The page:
Tina Parayre: “In the 1960s, the Institut d’Estudis Nord-americans was a little democracy within a dictatorship”
Tina Parayre is the former vice-chair of the Students’ Committee of the IEN and worked for nearly 20 years directing the Department of Volunteers at Sant Joan de Déu Hospital. With her restless and energetic spirit, she first set foot in the IEN in the 60s, looking for a way to connect with American culture. She found it. Thanks to her being at the Institut, she was able to apply for a scholarship from the prestigious American newspaper, the Herald Tribune, that brought her to the United States in the middle of the 60s to spend 4 months together with 40 young men and women from around the world. She explains that her time in the IEN changed the way she looked at life.
Your connection to the United States began in a Barcelona where they still spoke very little English.
When I was little, my father had a vision of what would come. At that time, in the 50s, France was the language of cultured people in Europe. However, he saw clearly that the language that would open more doors for me was English, and decided to enroll me in the Marymount International School that was in Barcelona at the time. When I first went in, I did not really speak a word of English and I had a very imprecise view of what the United States was. I really had to work hard. There were teachers at the school that could even understand Spanish. The linguistic immersion was absolute, but I also dived deep into a world that until that time was unknown to me: the culture of America. I learned that there was something beyond the borders of Spain. We followed the news from the United States, celebrated the typical traditions of the country, and they taught us the values that characterized American society. Suddenly, right there in the middle of Barcelona, I began to notice that the United States was my home too.
When was the first time you heard someone talk about the Institut d’Estudis Nord-americans (IEN)?
It was a few years later, when I changed schools because the high school degree offered by Marymount International School was not accepted in Spain. However, at the new school I was missing that contact with the culture of the United States. It was then that I discovered the IEN. To get in, I signed up for an English course, even though my English then was nearly native. I remember that I was the only one who signed up each year, just to be able to be a member. There I was able to reconnect with the United States. Just going into the building you would notice it had a different smell. I always imagined that the country would smell like that.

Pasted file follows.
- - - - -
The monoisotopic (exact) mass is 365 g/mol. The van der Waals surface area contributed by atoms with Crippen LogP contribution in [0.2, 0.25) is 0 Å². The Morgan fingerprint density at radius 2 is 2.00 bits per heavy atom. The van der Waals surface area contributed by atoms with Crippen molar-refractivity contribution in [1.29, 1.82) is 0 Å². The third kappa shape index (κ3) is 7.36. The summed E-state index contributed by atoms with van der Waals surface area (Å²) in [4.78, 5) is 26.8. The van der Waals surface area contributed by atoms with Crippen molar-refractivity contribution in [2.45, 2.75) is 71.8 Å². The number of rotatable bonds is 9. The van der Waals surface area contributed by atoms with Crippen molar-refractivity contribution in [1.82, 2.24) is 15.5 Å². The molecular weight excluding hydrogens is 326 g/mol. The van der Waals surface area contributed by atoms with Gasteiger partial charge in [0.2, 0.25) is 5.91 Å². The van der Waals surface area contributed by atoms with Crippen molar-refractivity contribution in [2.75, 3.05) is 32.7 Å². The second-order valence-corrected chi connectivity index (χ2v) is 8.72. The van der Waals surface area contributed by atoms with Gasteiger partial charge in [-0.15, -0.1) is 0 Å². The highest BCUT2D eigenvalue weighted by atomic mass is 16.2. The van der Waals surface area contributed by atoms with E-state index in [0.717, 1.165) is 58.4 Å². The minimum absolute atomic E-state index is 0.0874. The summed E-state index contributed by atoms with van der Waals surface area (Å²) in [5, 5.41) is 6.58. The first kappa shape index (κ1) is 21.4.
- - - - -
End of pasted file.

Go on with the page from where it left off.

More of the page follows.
You did not go to class, but you did take part in many of the activities that were organized by the IEN. What was the Institut like in the 60s?
It was not just a place where people went to learn English. It was, above all, a place to meet people. You made friends, organized parties, you could spend afternoons in the cafe where they sold American products… You learned English there, but you also learned about a culture. We were among the few people in Barcelona who would celebrate Halloween or Saint Valentine’s Day each year. However, the most wonderful thing was that the IEN fused American and Catalan culture together. We also celebrated Sant Jordi. No one was asking you to give up anything.
For many years, you were parts of the Students’ Committee of the IEN.
I always sign up for everything. So, I already had a lot of initiative and I loved organizing things. When I discovered the Students’ Committee, I signed up right away for all the activities they did. They were ideal for practicing English and continue my discovery of American culture. We went on hikes, had lunches, took cultural excursions… We even had a theatrical company! As time passed, I was me who ended up taking charge and promoting all these different kinds of activities.